“Doctor Strange,” the latest entry in the Marvel Cinematic Universe, follows eponymous hero Stephen Strange (Benedict Cumberbatch) as he navigates his way through an unlikely origin story that heavily involves the teachings of an enlightened elder – known as The Ancient One – who sets him on the path to both righteousness and cape-clad ass-kicking. In the original comics, The Ancient One is portrayed as an older gentleman of Tibetan descent. In director Scott Derrickson’s film, the character is played by Tilda Swinton.
Unsurprisingly, the project has faced continued criticism for its casting of Swinton as the character, though Marvel brass and the film’s creative team have long maintained that their casting choice came after the character was already changed with the express purpose to avoid racist undertones. As Swinton explained to IndieWire in a recent interview, the “Doctor Strange” team aimed to circumvent the original character by radically changing many of his trademark attributes.
“Scott [Derrickson] will tell you that he made this very clear decision with Kevin Feige and the whole team to change The Ancient One from the rather, what they considered, offensive racial stereotype in the comic books,” Swinton explained. “This kind of Fu Manchu, ancient man sitting on top of a mountain called The Ancient One. They made this decision to not perpetuate those racial stereotypes.”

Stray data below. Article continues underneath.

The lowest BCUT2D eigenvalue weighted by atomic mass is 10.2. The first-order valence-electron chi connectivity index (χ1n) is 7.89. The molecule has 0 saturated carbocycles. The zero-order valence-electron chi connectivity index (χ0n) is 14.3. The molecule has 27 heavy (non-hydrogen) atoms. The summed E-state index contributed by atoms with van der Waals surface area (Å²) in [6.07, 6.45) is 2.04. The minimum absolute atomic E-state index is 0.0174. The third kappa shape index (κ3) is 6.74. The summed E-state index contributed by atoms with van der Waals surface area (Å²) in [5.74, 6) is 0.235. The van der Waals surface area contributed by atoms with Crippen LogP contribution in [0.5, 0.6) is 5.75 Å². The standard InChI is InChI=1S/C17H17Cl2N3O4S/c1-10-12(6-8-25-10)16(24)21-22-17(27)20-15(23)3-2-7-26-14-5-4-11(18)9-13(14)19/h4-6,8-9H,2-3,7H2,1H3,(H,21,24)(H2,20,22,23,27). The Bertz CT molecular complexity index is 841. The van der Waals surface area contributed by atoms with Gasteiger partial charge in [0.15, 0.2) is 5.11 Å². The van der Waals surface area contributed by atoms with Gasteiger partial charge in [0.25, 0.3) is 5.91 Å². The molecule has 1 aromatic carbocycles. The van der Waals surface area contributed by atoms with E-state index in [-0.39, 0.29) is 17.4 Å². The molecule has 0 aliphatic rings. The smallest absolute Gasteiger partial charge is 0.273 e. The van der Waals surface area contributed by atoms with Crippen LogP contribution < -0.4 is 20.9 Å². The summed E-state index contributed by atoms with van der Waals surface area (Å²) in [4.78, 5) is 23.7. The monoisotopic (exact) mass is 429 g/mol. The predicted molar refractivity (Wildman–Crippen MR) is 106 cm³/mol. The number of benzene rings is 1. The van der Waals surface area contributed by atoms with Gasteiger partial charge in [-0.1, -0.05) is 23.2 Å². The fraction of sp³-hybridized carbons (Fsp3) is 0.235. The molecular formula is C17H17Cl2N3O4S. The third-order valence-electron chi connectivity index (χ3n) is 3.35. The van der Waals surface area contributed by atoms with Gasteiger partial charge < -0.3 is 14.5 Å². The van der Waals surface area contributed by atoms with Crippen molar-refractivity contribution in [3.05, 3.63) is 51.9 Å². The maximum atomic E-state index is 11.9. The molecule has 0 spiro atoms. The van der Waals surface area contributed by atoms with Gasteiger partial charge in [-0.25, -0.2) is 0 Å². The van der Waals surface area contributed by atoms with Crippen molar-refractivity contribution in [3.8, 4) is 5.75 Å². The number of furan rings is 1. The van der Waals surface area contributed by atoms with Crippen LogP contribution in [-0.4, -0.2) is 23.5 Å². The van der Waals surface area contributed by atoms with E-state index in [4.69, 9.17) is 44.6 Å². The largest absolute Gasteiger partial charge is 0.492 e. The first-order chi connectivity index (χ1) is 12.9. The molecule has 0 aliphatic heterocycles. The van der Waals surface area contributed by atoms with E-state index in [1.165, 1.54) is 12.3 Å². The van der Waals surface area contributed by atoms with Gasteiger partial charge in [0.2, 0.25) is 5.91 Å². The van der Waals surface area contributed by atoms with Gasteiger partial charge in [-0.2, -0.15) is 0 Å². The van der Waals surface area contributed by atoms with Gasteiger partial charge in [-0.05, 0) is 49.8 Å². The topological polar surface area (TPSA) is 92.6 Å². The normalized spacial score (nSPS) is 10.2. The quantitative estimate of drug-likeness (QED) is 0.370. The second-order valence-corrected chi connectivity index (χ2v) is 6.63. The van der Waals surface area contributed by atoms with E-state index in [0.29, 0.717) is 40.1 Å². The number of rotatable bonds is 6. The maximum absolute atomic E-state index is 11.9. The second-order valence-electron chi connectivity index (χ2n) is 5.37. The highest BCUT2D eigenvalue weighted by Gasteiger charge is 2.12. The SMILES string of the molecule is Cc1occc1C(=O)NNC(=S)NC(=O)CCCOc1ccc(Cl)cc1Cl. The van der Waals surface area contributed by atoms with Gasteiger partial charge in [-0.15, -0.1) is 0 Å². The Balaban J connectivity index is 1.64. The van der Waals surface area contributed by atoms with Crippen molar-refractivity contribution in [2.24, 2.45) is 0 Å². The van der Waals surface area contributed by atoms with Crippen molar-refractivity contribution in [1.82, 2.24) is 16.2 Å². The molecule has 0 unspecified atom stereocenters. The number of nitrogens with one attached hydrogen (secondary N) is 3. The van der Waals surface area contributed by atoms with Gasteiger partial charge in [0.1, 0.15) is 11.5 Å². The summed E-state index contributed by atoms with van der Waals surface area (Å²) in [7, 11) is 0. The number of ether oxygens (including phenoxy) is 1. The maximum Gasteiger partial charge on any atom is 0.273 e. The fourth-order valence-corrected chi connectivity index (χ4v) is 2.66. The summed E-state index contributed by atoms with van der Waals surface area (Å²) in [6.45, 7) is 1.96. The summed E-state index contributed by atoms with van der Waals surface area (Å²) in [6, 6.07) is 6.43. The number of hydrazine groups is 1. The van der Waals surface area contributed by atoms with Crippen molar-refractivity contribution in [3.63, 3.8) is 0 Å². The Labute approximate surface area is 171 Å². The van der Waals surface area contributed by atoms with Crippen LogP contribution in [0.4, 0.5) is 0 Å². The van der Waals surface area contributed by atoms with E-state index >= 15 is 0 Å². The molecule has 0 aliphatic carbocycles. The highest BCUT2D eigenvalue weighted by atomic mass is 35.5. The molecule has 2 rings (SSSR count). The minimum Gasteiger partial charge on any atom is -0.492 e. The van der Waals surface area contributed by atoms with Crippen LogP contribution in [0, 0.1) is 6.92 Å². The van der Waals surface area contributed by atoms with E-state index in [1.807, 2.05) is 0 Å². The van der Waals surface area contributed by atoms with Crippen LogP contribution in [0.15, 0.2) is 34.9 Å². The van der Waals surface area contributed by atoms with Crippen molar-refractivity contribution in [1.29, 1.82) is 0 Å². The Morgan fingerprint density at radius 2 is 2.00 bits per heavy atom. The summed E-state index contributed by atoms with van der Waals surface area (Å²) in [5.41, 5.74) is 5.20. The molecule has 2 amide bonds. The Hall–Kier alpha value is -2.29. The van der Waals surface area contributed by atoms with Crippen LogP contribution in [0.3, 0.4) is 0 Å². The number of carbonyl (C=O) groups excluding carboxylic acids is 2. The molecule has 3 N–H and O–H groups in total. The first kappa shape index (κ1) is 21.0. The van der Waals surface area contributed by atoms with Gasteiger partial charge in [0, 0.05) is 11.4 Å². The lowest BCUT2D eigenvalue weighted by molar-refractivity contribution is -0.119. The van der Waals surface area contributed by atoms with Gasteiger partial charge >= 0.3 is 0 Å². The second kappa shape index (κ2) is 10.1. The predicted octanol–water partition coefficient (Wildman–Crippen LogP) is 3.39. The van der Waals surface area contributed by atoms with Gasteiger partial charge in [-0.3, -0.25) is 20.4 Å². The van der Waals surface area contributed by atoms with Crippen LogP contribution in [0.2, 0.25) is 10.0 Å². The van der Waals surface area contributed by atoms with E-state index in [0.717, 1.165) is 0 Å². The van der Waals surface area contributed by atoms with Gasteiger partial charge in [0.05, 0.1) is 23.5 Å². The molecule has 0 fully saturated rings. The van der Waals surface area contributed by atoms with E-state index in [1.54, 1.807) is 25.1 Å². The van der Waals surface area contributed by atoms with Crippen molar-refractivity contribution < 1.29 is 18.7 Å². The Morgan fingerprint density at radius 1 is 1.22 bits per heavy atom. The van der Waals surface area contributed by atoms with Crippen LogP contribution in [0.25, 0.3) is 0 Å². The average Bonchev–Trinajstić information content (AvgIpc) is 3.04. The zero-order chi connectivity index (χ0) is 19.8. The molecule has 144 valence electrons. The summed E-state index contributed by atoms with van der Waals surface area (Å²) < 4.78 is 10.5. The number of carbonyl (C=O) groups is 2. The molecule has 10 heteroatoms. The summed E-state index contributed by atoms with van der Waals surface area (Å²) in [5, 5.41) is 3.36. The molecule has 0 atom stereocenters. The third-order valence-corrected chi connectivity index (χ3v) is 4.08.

Those changes made it possible to cast someone like Swinton – a white woman – ostensibly in hopes that by radically changing the character, it would not be perceived as racist. That’s not what happened, though Swinton’s recollection of the controversy is different.
“As far as I understand it, and I wasn’t completely up to speed on it, but I’m told that when my casting was announced, everyone was pretty stoked about it and there wasn’t an outcry at all,” Swinton said. “And then there was the first trailer, which people were also supportive of.”
When Swinton’s casting as the Ancient One was announced back in May of 2015, fans were mostly excited about yet another talented performer joining the MCU fray, though there was some initial confusion about how she would play a role originally imagined as a male Tibetan mystic.
By the time Marvel revealed the film’s first teaser trailer in April of this year – including a first look at Swinton in character – the backlash had already kicked into high gear. Swinton, however, saw it a little differently.
“There was a moment, I think, when a couple of other films, ‘Ghost in the Shell’ and ‘The Great Wall,’ were announced when people became absolutely righteously and rightfully very motivated to speak out about what they thought about whitewashing,” she said. “We got kinda pulled into that, people not necessarily knowing what the thought processes were on ‘Dr. Strange.'”